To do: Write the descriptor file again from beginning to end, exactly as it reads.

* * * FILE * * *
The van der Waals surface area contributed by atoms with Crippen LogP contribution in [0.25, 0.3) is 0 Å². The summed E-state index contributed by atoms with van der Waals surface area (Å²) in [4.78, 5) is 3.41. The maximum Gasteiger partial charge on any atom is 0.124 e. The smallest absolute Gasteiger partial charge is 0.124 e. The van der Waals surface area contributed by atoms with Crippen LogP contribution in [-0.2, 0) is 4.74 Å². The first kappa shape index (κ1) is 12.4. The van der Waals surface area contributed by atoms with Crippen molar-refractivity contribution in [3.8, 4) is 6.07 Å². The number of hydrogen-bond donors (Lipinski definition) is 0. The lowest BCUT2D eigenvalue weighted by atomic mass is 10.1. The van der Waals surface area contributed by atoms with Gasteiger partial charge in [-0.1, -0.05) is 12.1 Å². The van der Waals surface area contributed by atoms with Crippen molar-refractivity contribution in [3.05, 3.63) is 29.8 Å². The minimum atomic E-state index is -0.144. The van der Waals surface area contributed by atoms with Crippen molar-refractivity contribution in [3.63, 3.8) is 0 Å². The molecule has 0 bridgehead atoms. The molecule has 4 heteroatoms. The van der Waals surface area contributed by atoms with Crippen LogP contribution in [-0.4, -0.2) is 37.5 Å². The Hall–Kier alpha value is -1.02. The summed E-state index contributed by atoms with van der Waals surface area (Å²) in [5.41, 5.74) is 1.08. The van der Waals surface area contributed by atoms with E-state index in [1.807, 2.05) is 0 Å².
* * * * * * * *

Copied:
The van der Waals surface area contributed by atoms with Crippen LogP contribution in [0.25, 0.3) is 0 Å². The summed E-state index contributed by atoms with van der Waals surface area (Å²) in [4.78, 5) is 3.41. The maximum Gasteiger partial charge on any atom is 0.124 e. The smallest absolute Gasteiger partial charge is 0.124 e. The van der Waals surface area contributed by atoms with Crippen LogP contribution in [-0.2, 0) is 4.74 Å². The first kappa shape index (κ1) is 12.4. The van der Waals surface area contributed by atoms with Crippen molar-refractivity contribution in [3.8, 4) is 6.07 Å². The number of hydrogen-bond donors (Lipinski definition) is 0. The lowest BCUT2D eigenvalue weighted by atomic mass is 10.1. The van der Waals surface area contributed by atoms with Gasteiger partial charge in [-0.1, -0.05) is 12.1 Å². The van der Waals surface area contributed by atoms with Crippen molar-refractivity contribution in [3.05, 3.63) is 29.8 Å². The minimum atomic E-state index is -0.144. The van der Waals surface area contributed by atoms with Crippen molar-refractivity contribution in [3.63, 3.8) is 0 Å². The molecule has 0 bridgehead atoms. The molecule has 4 heteroatoms. The van der Waals surface area contributed by atoms with Crippen LogP contribution in [-0.4, -0.2) is 37.5 Å². The Hall–Kier alpha value is -1.02. The summed E-state index contributed by atoms with van der Waals surface area (Å²) in [5.41, 5.74) is 1.08. The van der Waals surface area contributed by atoms with E-state index in [1.807, 2.05) is 0 Å².